Soundrop has brought collaborative playlists to Spotify. Now, it wants to give musicians and labels a new marketing tool.
Streaming music startup Earbits wanted to compete with Pandora without any ads or subscription fees. In the end, this didnt work out.
Los Angeles-based music marketing and merchandise sales startup Topspin Media laid of a significant number of its staff Wednesday. Music blog hypebot first reported the news, calling it “major layoffs,” and laid off employees said on Twitter that “half“or even “the majority” of the company’s staff was let go. Topspin acknowledged that there have been layoffs when contacted by Gigaom, but declined to comment further on the matter. The company recently teamed up with Spotify to offer artists a way to directly sell merchandise through its service, and it is also slated to power a similar integration for the recently-launched Beats Music service.
After an increasing backlash from some high-profile musicians, Spotify is going on the offensive by sharing some information on how it generates money for the music industry. Aside from average pay-outs, which range from $0.006 to $0.0084 per play, the service is also offering musicians detailed statistics, and even an additional revenue stream: Spotify has teamed up with Topspin to allow bands to sell merchandise through its service.
The knock on direct-to-fan music marketing toolkit developer Topspin Media has always been that its tools work better for major label refugees and other established acts than for developing artists seeking to build an audience. The company, which offers “CRM-for-bands” tools that help sell deluxe editions and unique digital releases for the likes of Eminem, David Byrne and the Beastie Boys, has signed up more than 250 acts since launching last year. But now Topspin can point to Britain’s Fanfarlo as a case study of how it helped a band win over new listeners, garner it a growing international fan base, and ultimately earn it a major label record release. It’s a compelling example of how a worthwhile artist can use technology to get new fans, but only time will tell whether Fanfarlo’s story is a fluke — or an example of a path that independent bands looking to catch a break need to follow. Read More about Does Direct-to-Fan Marketing Really Work?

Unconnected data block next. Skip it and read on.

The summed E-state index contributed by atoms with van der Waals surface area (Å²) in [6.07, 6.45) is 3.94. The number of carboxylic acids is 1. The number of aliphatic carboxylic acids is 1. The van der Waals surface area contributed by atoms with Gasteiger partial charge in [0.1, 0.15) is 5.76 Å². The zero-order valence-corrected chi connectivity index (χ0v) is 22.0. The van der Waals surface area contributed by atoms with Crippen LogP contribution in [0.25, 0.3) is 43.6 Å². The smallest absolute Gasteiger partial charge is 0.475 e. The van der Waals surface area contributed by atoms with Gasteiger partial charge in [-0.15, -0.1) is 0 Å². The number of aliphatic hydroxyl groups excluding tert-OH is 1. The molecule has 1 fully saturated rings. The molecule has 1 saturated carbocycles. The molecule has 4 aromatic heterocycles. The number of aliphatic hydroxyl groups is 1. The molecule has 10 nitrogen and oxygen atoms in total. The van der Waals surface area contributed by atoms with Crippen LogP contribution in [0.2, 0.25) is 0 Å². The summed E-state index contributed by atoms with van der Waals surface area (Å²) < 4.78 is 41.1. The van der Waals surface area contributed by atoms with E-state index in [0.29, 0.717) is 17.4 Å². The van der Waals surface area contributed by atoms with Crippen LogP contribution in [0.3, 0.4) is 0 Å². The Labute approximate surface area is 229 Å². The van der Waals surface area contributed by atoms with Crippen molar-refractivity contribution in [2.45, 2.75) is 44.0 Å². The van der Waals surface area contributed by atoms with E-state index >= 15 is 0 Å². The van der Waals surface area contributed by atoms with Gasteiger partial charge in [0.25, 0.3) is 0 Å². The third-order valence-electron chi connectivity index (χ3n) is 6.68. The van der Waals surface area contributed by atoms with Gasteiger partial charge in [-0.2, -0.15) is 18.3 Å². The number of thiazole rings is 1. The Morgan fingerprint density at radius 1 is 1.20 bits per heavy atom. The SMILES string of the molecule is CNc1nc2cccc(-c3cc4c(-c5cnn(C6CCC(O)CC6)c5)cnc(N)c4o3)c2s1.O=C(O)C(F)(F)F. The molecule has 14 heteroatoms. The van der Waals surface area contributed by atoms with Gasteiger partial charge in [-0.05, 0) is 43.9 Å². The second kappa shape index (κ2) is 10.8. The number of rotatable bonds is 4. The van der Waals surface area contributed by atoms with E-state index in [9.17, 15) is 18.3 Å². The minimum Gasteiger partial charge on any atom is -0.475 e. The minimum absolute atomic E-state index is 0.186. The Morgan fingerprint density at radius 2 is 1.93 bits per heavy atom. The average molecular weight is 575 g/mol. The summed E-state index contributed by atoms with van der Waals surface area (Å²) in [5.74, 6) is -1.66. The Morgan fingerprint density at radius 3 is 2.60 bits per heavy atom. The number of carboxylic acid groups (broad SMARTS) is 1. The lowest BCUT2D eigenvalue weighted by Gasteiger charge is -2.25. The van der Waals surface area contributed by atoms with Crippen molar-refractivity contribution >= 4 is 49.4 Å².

The holidays are more stressful than ever this year — take the panic of holiday shopping and combine it with the panic of potentially not having a job with which to pay for those presents, and no one’s happy. So perhaps you need a quick break to remove some of the pressure, pre-or-post your latest excursion to the mall. Maybe, in short, you need to be caught up on the latest viral videos of funny animals.
I like this video because it is simple — it promises to show you a cat elevator and it delivers. A note for people watching at home: dangling a basket out your window is not guaranteed to lure a cute fluffy kitty into your house. Not that I’ve tried or anything.
Topspin Media, a startup launched by former Yahoo Music General Manager Ian Rogers and widely regarded as digital-music maverick, has raised a new round of founding from Denver Boulder, Colorado-based VCs at The Foundry Group. The news was announced on the Foundry Group blog by partner Ryan McIntyre, but the funding amount wasn’t disclosed. The company recently came out stealth and was featured in Billboard magazine. Topspin also raised an undisclosed amount of funding from Redpoint Ventures.
So why are VCs all hot and heavy about this company? The shift to downloading music has boiled away the fat in the industry. Now all you need is an artist, a recording studio and an audience willing to pay for the artist’s music. But someone still needs to handle the marketing and distribution of that music across the web. That’s where Topspin comes in: The company is creating an enterprise-class software platform to track, analyze and monitor music sales and fan response.
As Hypebot, an influential music industry blog notes, “Topspin appears to be breaking through the clutter of disjointed widgets and apps.” And that makes selling easier.